Appraising the Art of Combat pt.8
Tuesday, January 18, 2011 at 4:42PM
Richard Terrell (KirbyKid) in Combat, Competition, Depth & Complexity, DigiDrive, Interplay, Misc Design & Theory, Skill, StarCraft

To be quite reductive, I could make the argument that all challenges (interactivity) for competitive video games are merely an exercise in maximizing skill and optimizing every strategy. For all real time games stressing all the DKART skills, the exact proportion of which skills are stressed when is moot. Considering that the skill spectrum is continuous and flexible, all of these gameplay experiences are the same. This argument takes things too far.

To be less reductive, I could make the argument that gameplay dynamics/rules generally influence the emergent gamplay in the same ways. Given enough time and data, I could show you how the 2D top down dynamic of space makes the movement in Halo, Pac-man, Geometry Wars, and Zelda almost identical. Therefore I could certainly draw a very precise comparison between for two games within the same genre (or that have many core design features in common). 

Using our new combat terms established in this article series, we can finally get to the bottom of the age old question; how similar is StarCraft 2's multiplayer combat to the multiplayer combat of DigiDrive (DSi)? 

I'm sure you've realized this is not an age old question. After all, StarCraft 2 only came out last year. The question is still important. You may already have an opinion on which game you think is deeper/takes more skill/challenging/engaging, but if you can't articulate exactly what elements of a game shape the emergent combat in what ways, then consider that your opinion may be incomplete. Furthermore, if you know nothing about both games, then it would be hard for you to compare them. Considering how popular StarCraft 2 is and how unfamiliar DigiDrive is, this article should be quite illuminating. (By the way, this isn't the first time I've compared StarCraft to the unplayed multiplayer modes of obscure Nintendo games).

DigiDrive features no bases, no clicking, no units, and no tech trees. Being an puzzle-action game, DigiDrive challenges players to play on their toes (adaptation). But the game mostly stresses knowledges skills. After all, the basic action of directing colored cars into 1 of 4 lanes is about all there is to the player mechanics. The rest of the gameplay is a matter of reading the ever changing field, judging the risk-reward situation, and pulling off timing maneuvers. Read my full analysis on DigiDrive here (at least watch the tutorial video)

If you think about it, the way I described DigiDrive in my analysis is pretty analogous to StarCraft. Being a real time strategy game, knowledge of unit, building, and race limitations is very important. High level StarCraft players often spend most of their time building and managing many aspects of their expanding army. This big picture or macro style focus is punctuated with intense moments where players control the individual actions of individual units for tactical advantages (micro). The balance between macro and micro managing is at the heart of the RTS. Understanding this balance gives us a platform to compare StarCraft to DigiDrive.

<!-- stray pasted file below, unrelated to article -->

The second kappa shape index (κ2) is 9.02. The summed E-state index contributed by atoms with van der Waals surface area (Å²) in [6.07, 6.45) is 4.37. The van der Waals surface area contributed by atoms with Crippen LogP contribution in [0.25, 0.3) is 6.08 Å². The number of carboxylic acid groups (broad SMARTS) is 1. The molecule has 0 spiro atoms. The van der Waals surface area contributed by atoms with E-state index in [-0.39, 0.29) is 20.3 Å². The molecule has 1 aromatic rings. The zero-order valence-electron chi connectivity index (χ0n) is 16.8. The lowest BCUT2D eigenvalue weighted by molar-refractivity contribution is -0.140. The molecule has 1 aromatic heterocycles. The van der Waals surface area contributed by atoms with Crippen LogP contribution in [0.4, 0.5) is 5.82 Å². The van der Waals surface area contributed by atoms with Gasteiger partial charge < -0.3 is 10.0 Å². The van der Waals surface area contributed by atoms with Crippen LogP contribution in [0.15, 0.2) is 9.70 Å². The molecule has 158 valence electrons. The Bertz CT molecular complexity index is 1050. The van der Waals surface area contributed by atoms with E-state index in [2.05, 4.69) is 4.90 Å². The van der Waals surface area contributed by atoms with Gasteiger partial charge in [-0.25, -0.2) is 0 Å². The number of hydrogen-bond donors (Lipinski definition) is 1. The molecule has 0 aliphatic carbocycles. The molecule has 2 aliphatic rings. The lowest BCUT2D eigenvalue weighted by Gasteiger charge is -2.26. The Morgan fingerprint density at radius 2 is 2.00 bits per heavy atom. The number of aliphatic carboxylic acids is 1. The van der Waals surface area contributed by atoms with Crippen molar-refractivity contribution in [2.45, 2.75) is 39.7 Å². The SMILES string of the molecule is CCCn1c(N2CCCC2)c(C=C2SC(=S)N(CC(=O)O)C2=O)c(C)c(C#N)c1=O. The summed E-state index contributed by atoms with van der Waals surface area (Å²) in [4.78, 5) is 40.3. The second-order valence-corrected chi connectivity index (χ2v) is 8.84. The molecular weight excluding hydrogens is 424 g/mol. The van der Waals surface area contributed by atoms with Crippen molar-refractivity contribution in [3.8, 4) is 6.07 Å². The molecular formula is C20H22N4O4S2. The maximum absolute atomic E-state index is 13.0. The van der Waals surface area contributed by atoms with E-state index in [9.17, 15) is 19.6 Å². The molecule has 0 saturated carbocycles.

Slippery Slopes


Phases of Combat and General Strategies


Fog of War and Limited Information


Interplay and Hard Counters


So what does it all mean? What's the real difference between StarCraft2 and DigiDrive? Focusing the discussion on combat (the emergent end result of mechanics, complexities (game rules), and gameplay dynamics) is an inherently reductive method. Looking only at combat bypasses considering fictional elements and complexities, which build a game on a unique foundation even if the emergent result isn't as unique. So in essence, we ignored everything about Queen walking speed, Nexus build times, and Siege Tank ranges to focus on how these elements are used to achieve a measurable goal or advantage. 

A key take away from comparing StarCraft 2 with DigiDrive is that it's interplay that makes a game deep, but it's the dynamics that really give a game its feel and richness. So if you want a StarCraft like gameplay experience with similar tactics and strategies, then DigiDrive can provide that experience. The best part is, DigiDrive has a much smaller learning curve, much fewer complexities, and therefore requires considerably less practice to play at a high level. 

You have to wonder if all the complexities of StarCraft are necessary. I say, of course they are. In order to wage a war in space you need buildings, units, space (2D or 3D), terrain, weapons, etc. The Protoss wouldn't be as interesting (to me at least) without the Mothership, Voidrays, Stalkers, all of their sound effects and voices, Pylons, Warp Prisms and every other detail. Though I'm a stickler for gameplay, there's great value in complexity for complexity's sake. Furthermore, because of its greater complexity StarCraft 2 has more potential for variation than DigiDrive especially considering the mod tools, the thriving online community, and the capacity for more than 1v1 multiplayer.  

It's important when making any kind of comparison to be flexible enough to focus in on specific aspects and to zoom out to reflect on the big picture. 

Article originally appeared on Critical-Gaming Network (
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